A group called American Atheists is spending their hard-earned money on a billboard campaign this Christmas season featuring a little girl writing a letter to Santa, in which she states: “Dear Santa, all I want for Christmas is to skip church. I’m too old for fairy tales.”
Atheist activists are taking their campaigns to the Bible Belt this Christmas with a provocative billboard campaign that is expected to stir controversy in America’s religious heartlands.
The giant advertising hoardings in the Tennessee cities of Memphis, Nashville, St. Louis and Fort Smith, Arkansas show a mischievous-looking young girl writing her letter to Father Christmas: “Dear Santa, All I want for Christmas is to skip church! I’m too old for fairy tales,” she writes.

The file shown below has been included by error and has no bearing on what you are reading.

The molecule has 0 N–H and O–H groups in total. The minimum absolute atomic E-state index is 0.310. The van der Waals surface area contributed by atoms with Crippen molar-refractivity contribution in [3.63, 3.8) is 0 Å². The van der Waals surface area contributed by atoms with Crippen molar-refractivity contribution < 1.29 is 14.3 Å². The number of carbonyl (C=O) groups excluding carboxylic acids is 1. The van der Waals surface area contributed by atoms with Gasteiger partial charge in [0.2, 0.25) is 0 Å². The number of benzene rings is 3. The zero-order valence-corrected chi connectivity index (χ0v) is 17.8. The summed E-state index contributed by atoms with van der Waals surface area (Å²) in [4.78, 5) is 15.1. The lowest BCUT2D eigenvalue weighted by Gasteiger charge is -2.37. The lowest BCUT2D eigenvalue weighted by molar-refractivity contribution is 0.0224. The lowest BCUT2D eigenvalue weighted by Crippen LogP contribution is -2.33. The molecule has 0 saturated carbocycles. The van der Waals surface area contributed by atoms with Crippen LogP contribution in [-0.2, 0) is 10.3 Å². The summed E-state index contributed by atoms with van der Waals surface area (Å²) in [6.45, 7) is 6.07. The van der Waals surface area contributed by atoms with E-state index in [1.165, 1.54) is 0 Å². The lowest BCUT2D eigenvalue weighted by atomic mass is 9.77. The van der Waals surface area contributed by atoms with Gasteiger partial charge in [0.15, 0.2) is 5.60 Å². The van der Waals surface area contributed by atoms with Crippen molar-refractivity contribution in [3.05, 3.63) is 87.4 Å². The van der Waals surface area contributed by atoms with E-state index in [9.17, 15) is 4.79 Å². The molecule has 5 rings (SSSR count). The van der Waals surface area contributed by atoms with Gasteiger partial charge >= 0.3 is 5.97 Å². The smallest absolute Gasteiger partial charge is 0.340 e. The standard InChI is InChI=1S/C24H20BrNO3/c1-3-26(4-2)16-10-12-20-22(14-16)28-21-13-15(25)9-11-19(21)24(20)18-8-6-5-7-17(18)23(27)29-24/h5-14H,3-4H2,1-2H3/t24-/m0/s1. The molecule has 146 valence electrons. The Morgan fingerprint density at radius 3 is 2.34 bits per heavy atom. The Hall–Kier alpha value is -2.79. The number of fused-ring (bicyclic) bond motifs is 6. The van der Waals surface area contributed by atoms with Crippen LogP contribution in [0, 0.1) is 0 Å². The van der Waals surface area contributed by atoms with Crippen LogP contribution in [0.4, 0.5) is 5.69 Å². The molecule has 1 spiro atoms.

The advertising campaign by the American Atheists group will run until Christmas Eve and is the first time the group has aimed its anti-God adverts directly at residential religious areas, having previously targeted urban audiences in big venues such as Times Square in New York.
“Today’s adults have no obligation to pretend to believe the lies their parents believed. It’s OK to admit that your parents were wrong about God, and it’s definitely OK to tell your children the truth,” said David Silverman, the group’s president, as he launched the campaign.
But “what is truth,” as Pilate asked Jesus? Atheists pretend to believe in “science,” as if it’s some kind of religion to them. They claim they only believe in things that can be proven scientifically. Can an Atheist provide scientific evidence that supports the following assertion: “Truth is only that which can be arrived at using the scientific method.” How would they go about proving something like that scientifically? They can’t, because it’s fundamentally a philosophical question, not a scientific question. Their first premise is that empirical evidence is the basis for truth. But they can’t prove that empirically. They take it on faith.